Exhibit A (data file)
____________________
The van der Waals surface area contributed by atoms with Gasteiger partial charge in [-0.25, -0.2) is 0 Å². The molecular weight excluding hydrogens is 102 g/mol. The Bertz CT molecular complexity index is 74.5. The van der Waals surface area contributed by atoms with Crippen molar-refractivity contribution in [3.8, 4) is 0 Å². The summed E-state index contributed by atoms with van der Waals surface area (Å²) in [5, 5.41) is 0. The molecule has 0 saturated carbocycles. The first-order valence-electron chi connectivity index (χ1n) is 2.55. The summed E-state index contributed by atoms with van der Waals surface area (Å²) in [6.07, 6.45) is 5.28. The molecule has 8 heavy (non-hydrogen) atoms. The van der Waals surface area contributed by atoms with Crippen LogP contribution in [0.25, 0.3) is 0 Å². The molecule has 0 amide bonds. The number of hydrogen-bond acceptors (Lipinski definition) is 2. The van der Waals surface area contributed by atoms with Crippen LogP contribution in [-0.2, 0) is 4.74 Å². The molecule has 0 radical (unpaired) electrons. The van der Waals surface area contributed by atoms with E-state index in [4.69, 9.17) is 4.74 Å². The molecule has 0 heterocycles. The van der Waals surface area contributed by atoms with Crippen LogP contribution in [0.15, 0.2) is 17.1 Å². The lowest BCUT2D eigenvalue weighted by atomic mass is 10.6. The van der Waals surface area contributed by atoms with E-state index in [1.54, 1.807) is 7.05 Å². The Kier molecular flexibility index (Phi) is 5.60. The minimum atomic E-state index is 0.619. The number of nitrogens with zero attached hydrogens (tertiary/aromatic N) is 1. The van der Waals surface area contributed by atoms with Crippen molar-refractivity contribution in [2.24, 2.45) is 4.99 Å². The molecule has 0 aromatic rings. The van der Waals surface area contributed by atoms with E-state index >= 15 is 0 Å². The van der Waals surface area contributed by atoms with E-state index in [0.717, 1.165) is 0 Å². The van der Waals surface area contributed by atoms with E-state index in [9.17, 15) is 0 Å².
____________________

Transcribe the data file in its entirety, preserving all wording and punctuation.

The van der Waals surface area contributed by atoms with Gasteiger partial charge in [-0.25, -0.2) is 0 Å². The molecular weight excluding hydrogens is 102 g/mol. The Bertz CT molecular complexity index is 74.5. The van der Waals surface area contributed by atoms with Crippen molar-refractivity contribution in [3.8, 4) is 0 Å². The summed E-state index contributed by atoms with van der Waals surface area (Å²) in [5, 5.41) is 0. The molecule has 0 saturated carbocycles. The first-order valence-electron chi connectivity index (χ1n) is 2.55. The summed E-state index contributed by atoms with van der Waals surface area (Å²) in [6.07, 6.45) is 5.28. The molecule has 8 heavy (non-hydrogen) atoms. The van der Waals surface area contributed by atoms with Crippen LogP contribution in [0.25, 0.3) is 0 Å². The molecule has 0 amide bonds. The number of hydrogen-bond acceptors (Lipinski definition) is 2. The van der Waals surface area contributed by atoms with Crippen LogP contribution in [-0.2, 0) is 4.74 Å². The molecule has 0 radical (unpaired) electrons. The van der Waals surface area contributed by atoms with E-state index in [4.69, 9.17) is 4.74 Å². The molecule has 0 heterocycles. The van der Waals surface area contributed by atoms with Crippen LogP contribution in [0.15, 0.2) is 17.1 Å². The lowest BCUT2D eigenvalue weighted by atomic mass is 10.6. The van der Waals surface area contributed by atoms with E-state index in [1.54, 1.807) is 7.05 Å². The Kier molecular flexibility index (Phi) is 5.60. The minimum atomic E-state index is 0.619. The number of nitrogens with zero attached hydrogens (tertiary/aromatic N) is 1. The van der Waals surface area contributed by atoms with Crippen molar-refractivity contribution in [2.24, 2.45) is 4.99 Å². The molecule has 0 aromatic rings. The van der Waals surface area contributed by atoms with E-state index >= 15 is 0 Å². The van der Waals surface area contributed by atoms with E-state index in [0.717, 1.165) is 0 Å². The van der Waals surface area contributed by atoms with E-state index in [9.17, 15) is 0 Å².